Thursday 7 May 2015

Tories receive 'every mark of disapprobation' - in 1859

I am writing this during voting hours for the general election, so I can't tell you who won yet. I've just returned from attempting to mark my cross with a choice of using either a pencil tied on the right-hand side (I'm left-handed, and we're about the only minority group you're still allowed to discriminate against) or a free-range pencil with a broken point. My polling station is the one shown here, which the rest of the time is St Cuthbert's church hall. The clerk told me he was already so tired that he was struggling to read the numbers on my card, because turn-out has been brisk. There is always a rather moving contrast between the extremely low-tech nature of actually voting and the vigour of British democracy. As far as I can see the only technical innovation in the last fifty years has been the provision of a gadget that allows blind people to mark their paper unaided.

So I thought this would be a good time to write about an election held in Berwick back in 1859, before the introduction of the secret ballot, long before women's suffrage, and after only the most limited reform of the franchise. Michael Cullen, a local historian, has painstakingly researched this subject and written up his findings in this short booklet. I am entirely indebted to him for this information.

It seems that Berwick was notorious for corrupt practices in elections even by the lax standards of the 1850s, and the goings-on at the 1859 election were even more deplorable than usual. It was regarded as a 'cheap' seat because it only had 1,300 enfranchised residents, and buying that many votes was considered do-able by most candidates, who seem to have treated the matter as a straightforward cost-benefit analysis.

In those days the voters had to announce their choice of candidate within earshot of anybody who cared to hang around the polling station. This resulted not only in intimidation but in a running total of votes being kept throughout the day, so that the candidate who was behind knew he was behind and would probably go out and drum up some more support by whatever murky means seemed necessary. Although only a small percentage of the adult males of the town had a vote, most of the population had an opinion and did not hesitate to make it known. One local paper reported that ' votes given for the Liberals were received with the most enthusiastic cheering, while those electors who gave their support to the Tories were received with hisses, groans, and every mark of disapprobation'. The other local paper described the anti-Tory protests as 'groans, yells, hisses and cats' noises'.  When it was announced that the Tories had won, the crowd broke down a barricade set up to keep them back, over-turned the table being used by the clerks for refreshments, and 'shied' the resulting pieces of broken glass and crockery around the hall. Then they rampaged around the town breaking windows in the houses of known Tory supporters.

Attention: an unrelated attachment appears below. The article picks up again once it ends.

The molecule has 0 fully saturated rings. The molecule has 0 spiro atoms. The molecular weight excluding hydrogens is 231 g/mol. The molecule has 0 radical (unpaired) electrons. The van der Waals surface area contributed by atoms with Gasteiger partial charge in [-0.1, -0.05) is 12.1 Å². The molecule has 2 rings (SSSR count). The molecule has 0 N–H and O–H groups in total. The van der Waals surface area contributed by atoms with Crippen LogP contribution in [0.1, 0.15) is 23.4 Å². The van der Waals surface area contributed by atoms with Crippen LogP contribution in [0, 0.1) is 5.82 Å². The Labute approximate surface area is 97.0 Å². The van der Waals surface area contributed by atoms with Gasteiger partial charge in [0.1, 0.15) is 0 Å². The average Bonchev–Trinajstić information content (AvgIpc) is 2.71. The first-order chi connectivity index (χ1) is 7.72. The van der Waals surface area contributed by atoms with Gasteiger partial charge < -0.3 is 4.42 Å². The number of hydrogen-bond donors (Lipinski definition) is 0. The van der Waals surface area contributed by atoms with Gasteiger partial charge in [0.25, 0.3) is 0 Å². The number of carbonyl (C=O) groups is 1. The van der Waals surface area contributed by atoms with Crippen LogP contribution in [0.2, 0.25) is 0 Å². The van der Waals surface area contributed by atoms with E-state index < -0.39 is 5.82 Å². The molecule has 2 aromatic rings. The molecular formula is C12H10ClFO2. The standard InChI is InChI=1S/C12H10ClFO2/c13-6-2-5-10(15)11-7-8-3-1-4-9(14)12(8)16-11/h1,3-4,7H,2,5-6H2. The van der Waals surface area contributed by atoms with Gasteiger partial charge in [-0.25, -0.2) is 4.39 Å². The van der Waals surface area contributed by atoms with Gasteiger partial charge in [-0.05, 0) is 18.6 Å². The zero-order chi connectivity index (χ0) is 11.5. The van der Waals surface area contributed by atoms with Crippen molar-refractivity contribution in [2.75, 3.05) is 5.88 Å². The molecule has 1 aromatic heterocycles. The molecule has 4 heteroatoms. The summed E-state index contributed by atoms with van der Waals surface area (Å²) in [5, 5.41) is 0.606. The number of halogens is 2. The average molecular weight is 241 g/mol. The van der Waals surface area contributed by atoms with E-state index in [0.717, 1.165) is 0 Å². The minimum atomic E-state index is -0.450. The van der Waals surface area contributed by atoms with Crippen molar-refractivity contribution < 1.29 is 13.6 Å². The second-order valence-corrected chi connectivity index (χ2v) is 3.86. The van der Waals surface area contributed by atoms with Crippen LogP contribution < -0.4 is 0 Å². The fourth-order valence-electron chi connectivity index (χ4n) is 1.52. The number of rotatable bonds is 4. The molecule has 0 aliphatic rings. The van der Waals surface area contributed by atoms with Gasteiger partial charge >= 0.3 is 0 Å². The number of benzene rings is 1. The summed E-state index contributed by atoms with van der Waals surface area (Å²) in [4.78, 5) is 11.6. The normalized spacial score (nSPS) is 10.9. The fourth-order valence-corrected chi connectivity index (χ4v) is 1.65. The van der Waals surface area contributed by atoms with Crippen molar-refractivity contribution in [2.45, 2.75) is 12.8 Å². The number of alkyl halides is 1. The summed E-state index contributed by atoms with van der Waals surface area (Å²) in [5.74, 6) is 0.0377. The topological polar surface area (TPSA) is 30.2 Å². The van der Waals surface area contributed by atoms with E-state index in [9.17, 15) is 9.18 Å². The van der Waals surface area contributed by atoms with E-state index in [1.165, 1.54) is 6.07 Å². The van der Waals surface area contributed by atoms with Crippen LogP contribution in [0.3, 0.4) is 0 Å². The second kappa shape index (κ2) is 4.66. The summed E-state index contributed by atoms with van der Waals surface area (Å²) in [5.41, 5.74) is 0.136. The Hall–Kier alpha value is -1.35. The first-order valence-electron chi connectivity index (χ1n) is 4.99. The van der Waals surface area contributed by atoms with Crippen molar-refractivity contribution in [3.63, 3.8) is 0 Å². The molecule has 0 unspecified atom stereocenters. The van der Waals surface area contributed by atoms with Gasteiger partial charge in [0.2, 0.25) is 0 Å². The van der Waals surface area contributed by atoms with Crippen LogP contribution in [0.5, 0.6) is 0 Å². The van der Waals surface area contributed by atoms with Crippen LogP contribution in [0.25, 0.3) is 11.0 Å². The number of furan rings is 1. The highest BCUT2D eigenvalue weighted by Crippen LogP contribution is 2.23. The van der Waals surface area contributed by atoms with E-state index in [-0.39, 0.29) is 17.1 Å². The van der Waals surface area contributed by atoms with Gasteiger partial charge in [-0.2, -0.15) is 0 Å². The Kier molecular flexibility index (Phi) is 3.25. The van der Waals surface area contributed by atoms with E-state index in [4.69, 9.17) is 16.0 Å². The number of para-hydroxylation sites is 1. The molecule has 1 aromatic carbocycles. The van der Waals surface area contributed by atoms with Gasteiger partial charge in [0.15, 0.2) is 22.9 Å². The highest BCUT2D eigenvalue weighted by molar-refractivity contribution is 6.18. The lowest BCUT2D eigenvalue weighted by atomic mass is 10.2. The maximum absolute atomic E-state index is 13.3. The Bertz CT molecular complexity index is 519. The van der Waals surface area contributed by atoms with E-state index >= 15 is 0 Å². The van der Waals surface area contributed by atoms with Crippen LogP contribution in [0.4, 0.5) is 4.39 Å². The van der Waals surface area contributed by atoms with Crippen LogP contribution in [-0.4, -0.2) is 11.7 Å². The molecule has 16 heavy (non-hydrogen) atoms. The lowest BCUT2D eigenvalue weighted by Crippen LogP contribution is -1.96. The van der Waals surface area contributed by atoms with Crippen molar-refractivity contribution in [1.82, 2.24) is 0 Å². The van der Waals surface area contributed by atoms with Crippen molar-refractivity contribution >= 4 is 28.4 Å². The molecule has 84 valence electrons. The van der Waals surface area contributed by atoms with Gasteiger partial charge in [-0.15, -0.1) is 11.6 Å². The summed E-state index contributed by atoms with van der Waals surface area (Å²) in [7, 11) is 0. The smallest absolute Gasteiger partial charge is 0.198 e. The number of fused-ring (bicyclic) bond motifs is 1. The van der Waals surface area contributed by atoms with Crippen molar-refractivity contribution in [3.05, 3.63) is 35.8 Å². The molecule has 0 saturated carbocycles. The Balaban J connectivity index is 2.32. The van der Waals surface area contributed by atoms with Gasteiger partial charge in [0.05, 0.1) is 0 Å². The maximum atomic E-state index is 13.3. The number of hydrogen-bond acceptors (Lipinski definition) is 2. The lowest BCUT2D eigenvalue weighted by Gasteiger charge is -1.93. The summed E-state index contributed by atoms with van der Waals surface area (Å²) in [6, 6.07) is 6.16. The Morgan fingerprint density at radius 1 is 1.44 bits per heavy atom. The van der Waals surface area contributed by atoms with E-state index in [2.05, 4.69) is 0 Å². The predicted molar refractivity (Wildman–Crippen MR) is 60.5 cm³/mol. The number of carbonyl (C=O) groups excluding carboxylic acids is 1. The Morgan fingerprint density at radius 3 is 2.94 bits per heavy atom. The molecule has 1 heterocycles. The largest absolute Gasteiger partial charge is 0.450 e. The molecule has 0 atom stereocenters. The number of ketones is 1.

The Liberals decided to challenge the results of the election on the grounds that their opponents had engaged in extensive bribery. This had only been technically illegal since the passing of the Corrupt Practices Act of 1854 and cultural change was lagging behind. Such a formal legal challenge was a recognised custom at the time, and although the fee was very expensive it could be worth it if the outcome of the election was reversed. The procedure was that a Royal Commission was set up to enquire into the matter and numerous witnesses were required to travel to London to give evidence. They were paid a per diem rate for their expenses there, and since it was more than many of the voters earned back home, the result was that some witnesses were dismissed by the judge as being too drunk to say anything useful or even coherent, and at least one was arrested for contempt of court. The judge was also exasperated by the mysterious loss of memory afflicting many of the witnesses regarding the question of payment for their vote, most amusingly in the case of a man who said that he had seen a hand place a coin under his glass in the pub but had never caught so much as a glimpse of the body to which the hand was attached. The final report complained that some of the witnesses had 'prevaricated and perjured themselves with the most hardened effrontery'.